Tuesday, November 29, 2011

Walking Tours in NYC - Learning from the Ground Level

'Victorian Christmas: Origins of Christmas Traditions -- A look at the literary roots of the holiday with stops at sites associated with O. Henry ("The Gift of the Magi"), Clement Clarke Moore ("A Visit From St. Nicholas") and Washington Irving's character of St. Nicholas in his "Knickerbocker's History of New York."  At 2 p.m. Sunday, led by NYC Discovery Walking Tours.'

The Weekend section of the "New York Times" was full of goings-on in the city, from Christmas tree lightings to storefront extravaganzas; but for a writer, what could be more appealing than following in the footsteps (literally) of other authors?  What could I learn by walking in their neighborhoods over a hundred years later?  I was intrigued.  With directions in hand to the corner of 21st and Lexington (across from Gramercy Park), I set off to meet the guide, in a part of NYC I had yet to discover.

Brownstones surrounding the park date to Victorian years (1837-1901), and with twinkling lights peeking through windows, I imagined picture-perfect holiday scenes immortalized on the covers of Christmas cards.

Norman Rockwell, "Santa at His Desk"
Saturday Evening Post
Of course, as with any imagined scene, all was not coziness and hot chocolate. Christmas traditions evolved in the United States, our guide explained, as immigrant cultures converged (often clashed) and sorted out customs -- keeping some, discarding others and "melting" many into what today is often referred to as "American Christmas."

Two of the authors highlighted on our tour contributed to the evolution of the dimpled-cheek, pipe-smoking, overworked - but ever-jolly - St. Nicholas.

Using the pseudonym, Diedrich Knickerbocker, Washington Irving penned his first book, a satire, in 1809 about the Dutch founding of NYC, with an appropriate tongue-in-cheek title -- A History of New York from the Beginning of the World to the End of the Dutch Dynasty.  He included a description of the Dutch St. Nicholas.  Sound familiar?

"And the sage Oloffe dreamed a dream,–and lo, the good St. Nicholas came riding over the tops of the trees, in that self-same wagon wherein he brings his yearly presents to the children. . . And when St. Nicholas had smoked his pipe, he twisted it in his hatband, and laying his finger beside his nose, gave the astonished Van Kortlandt a very significant look; then, mounting his wagon, he returned over the treetops and disappeared." (Irving, Washington.Knickerbocker’s History of New York, New York: Frederick Ungar Publishing Co., 1928, p. 50)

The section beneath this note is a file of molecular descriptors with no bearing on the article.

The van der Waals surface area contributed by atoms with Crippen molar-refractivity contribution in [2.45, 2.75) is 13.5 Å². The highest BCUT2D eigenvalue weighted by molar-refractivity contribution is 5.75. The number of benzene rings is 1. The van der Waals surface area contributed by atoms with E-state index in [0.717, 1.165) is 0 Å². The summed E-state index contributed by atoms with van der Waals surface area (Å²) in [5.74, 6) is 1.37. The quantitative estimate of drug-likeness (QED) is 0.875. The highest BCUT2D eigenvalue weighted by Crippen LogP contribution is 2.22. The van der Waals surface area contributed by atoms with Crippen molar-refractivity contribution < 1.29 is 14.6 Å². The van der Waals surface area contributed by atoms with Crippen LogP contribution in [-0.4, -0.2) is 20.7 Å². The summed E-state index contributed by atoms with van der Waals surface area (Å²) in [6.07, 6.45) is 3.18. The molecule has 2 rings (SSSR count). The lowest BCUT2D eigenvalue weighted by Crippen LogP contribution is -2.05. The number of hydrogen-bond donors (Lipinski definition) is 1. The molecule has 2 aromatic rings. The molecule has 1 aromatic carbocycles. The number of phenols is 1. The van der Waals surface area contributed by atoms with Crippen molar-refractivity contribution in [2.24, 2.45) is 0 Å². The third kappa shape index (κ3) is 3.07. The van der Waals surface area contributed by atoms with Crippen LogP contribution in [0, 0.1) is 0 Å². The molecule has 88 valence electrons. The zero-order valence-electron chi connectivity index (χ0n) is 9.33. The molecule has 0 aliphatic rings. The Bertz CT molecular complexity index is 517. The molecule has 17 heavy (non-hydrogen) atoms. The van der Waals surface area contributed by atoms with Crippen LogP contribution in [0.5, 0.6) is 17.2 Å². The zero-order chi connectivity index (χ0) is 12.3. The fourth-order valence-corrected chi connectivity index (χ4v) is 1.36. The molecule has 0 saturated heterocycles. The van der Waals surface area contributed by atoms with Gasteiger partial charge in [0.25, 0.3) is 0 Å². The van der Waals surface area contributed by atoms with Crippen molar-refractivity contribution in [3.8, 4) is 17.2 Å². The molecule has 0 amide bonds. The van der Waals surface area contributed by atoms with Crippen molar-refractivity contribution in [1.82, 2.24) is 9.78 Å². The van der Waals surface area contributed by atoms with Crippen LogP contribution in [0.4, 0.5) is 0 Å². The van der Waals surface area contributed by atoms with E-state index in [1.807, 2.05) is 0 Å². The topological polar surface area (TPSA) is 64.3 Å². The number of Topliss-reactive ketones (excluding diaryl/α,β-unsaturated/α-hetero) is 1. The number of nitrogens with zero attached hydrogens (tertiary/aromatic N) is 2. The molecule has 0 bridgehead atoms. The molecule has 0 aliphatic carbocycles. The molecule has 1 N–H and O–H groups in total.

Irving's youthful face faces the street named in his honor at 47 Irving Place (or 122 E. 17th), although myth is stronger than fact that he ever actually lived here.

Clement Clarke Moore, living a few blocks away in Chelsea, was clearly influenced by Irving's words (almost exact words - "laying his finger beside his nose") when he wrote "A Visit From St. Nicholas," in 1823, later re-named "Twas the Night Before Christmas."  His poem adds to and solidifies the character we know as Santa Claus, his eight reindeer, pack of toys and curious top-down manner of entering houses.
A sketch by Moore's daughter, Mary C. Ogden, in 1855, depicts the Moore's mansion on their Chelsea estate, now occupied by townhouses at 8th Ave. and 23rd.  Notice the numerous chimneys.  How ever did Santa choose?
The final author on the tour had nothing to do with Santa Claus and the evolution of Christmas into a commercialized frenzy.  Just the opposite.

Similar to today's writers setting up shop in a Starbucks,   
O. Henry ("according to local legend") occupied a booth in Pete's Tavern*, and wrote "The Gift of the Magi" in 1906.

*(at 129 E. 18th - between 3rd Ave. and Irving Place)


"The more expensive, the better, was the message of Christmas-giving during the Industrial Revolution," said our guide.  O. Henry's story of a young couple who sell their prized possessions to buy each other beyond-their-means gifts, not only twists the ending, but tests the conventional thinking of the day.

One of my favorite stories, it's worthy of yearly reflection, perhaps this year in O. Henry's booth, before penning my letter to that "right jolly old elf." (Moore)
Now, where did that tradition get started? Sounds like a writer's idea to me.



  1. What a great reflection of the tour! I think the taverns walk is definitely one to take on next, especially for the holidays. Thanks for the recommendation, it was fun!!!

  2. Yes, the tavern walk should definitely be high on our ever-growing list of "Things To Do in NYC!" It's such fun to do them together.

  3. That sounds like my kind of walk. What fun to see where so many of our traditions started. And how inspiring to know that they came from WORDS.

  4. It was such an interesting tour; I highly recommend it!


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